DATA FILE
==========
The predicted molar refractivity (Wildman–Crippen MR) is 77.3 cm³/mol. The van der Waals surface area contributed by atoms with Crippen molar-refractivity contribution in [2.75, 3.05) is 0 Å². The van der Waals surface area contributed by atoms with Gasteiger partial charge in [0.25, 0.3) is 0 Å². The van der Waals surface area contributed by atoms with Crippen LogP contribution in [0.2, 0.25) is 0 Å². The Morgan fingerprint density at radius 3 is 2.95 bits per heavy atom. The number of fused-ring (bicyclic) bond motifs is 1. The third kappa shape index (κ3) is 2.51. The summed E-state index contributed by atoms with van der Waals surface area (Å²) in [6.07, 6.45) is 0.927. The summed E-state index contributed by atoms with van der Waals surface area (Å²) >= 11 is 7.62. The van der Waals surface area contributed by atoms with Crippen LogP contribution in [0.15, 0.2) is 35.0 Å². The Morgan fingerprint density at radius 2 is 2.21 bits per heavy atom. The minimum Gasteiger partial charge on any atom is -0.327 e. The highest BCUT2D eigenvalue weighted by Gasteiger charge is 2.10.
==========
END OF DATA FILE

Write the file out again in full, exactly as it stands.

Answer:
The predicted molar refractivity (Wildman–Crippen MR) is 77.3 cm³/mol. The van der Waals surface area contributed by atoms with Crippen molar-refractivity contribution in [2.75, 3.05) is 0 Å². The van der Waals surface area contributed by atoms with Gasteiger partial charge in [0.25, 0.3) is 0 Å². The van der Waals surface area contributed by atoms with Crippen LogP contribution in [0.2, 0.25) is 0 Å². The Morgan fingerprint density at radius 3 is 2.95 bits per heavy atom. The number of fused-ring (bicyclic) bond motifs is 1. The third kappa shape index (κ3) is 2.51. The summed E-state index contributed by atoms with van der Waals surface area (Å²) in [6.07, 6.45) is 0.927. The summed E-state index contributed by atoms with van der Waals surface area (Å²) >= 11 is 7.62. The van der Waals surface area contributed by atoms with Crippen LogP contribution in [0.15, 0.2) is 35.0 Å². The Morgan fingerprint density at radius 2 is 2.21 bits per heavy atom. The minimum Gasteiger partial charge on any atom is -0.327 e. The highest BCUT2D eigenvalue weighted by Gasteiger charge is 2.10.